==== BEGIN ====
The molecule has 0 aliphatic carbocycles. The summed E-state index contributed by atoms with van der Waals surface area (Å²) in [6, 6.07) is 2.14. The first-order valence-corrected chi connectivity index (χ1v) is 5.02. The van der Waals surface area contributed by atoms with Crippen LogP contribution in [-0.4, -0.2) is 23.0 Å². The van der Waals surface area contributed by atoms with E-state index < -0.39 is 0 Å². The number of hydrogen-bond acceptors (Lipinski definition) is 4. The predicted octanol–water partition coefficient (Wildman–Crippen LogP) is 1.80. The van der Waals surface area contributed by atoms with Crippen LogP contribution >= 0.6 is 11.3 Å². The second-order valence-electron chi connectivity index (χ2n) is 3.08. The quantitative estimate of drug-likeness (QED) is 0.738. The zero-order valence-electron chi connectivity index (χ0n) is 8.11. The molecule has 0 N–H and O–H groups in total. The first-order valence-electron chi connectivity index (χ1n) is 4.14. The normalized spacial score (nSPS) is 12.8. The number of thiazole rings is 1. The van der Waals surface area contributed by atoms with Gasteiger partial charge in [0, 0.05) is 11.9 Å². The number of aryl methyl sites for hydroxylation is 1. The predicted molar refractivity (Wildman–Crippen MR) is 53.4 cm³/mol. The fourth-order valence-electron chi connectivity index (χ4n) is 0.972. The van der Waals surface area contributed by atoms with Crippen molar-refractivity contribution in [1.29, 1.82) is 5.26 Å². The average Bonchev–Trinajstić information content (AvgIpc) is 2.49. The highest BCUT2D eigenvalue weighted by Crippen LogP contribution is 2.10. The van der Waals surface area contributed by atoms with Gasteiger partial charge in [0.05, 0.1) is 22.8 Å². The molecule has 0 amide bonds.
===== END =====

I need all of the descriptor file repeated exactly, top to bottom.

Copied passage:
The molecule has 0 aliphatic carbocycles. The summed E-state index contributed by atoms with van der Waals surface area (Å²) in [6, 6.07) is 2.14. The first-order valence-corrected chi connectivity index (χ1v) is 5.02. The van der Waals surface area contributed by atoms with Crippen LogP contribution in [-0.4, -0.2) is 23.0 Å². The van der Waals surface area contributed by atoms with E-state index < -0.39 is 0 Å². The number of hydrogen-bond acceptors (Lipinski definition) is 4. The predicted octanol–water partition coefficient (Wildman–Crippen LogP) is 1.80. The van der Waals surface area contributed by atoms with Crippen LogP contribution >= 0.6 is 11.3 Å². The second-order valence-electron chi connectivity index (χ2n) is 3.08. The quantitative estimate of drug-likeness (QED) is 0.738. The zero-order valence-electron chi connectivity index (χ0n) is 8.11. The molecule has 0 N–H and O–H groups in total. The first-order valence-electron chi connectivity index (χ1n) is 4.14. The normalized spacial score (nSPS) is 12.8. The number of thiazole rings is 1. The van der Waals surface area contributed by atoms with Gasteiger partial charge in [0, 0.05) is 11.9 Å². The number of aryl methyl sites for hydroxylation is 1. The predicted molar refractivity (Wildman–Crippen MR) is 53.4 cm³/mol. The fourth-order valence-electron chi connectivity index (χ4n) is 0.972. The van der Waals surface area contributed by atoms with Crippen molar-refractivity contribution in [1.29, 1.82) is 5.26 Å². The average Bonchev–Trinajstić information content (AvgIpc) is 2.49. The highest BCUT2D eigenvalue weighted by Crippen LogP contribution is 2.10. The van der Waals surface area contributed by atoms with Gasteiger partial charge in [0.05, 0.1) is 22.8 Å². The molecule has 0 amide bonds.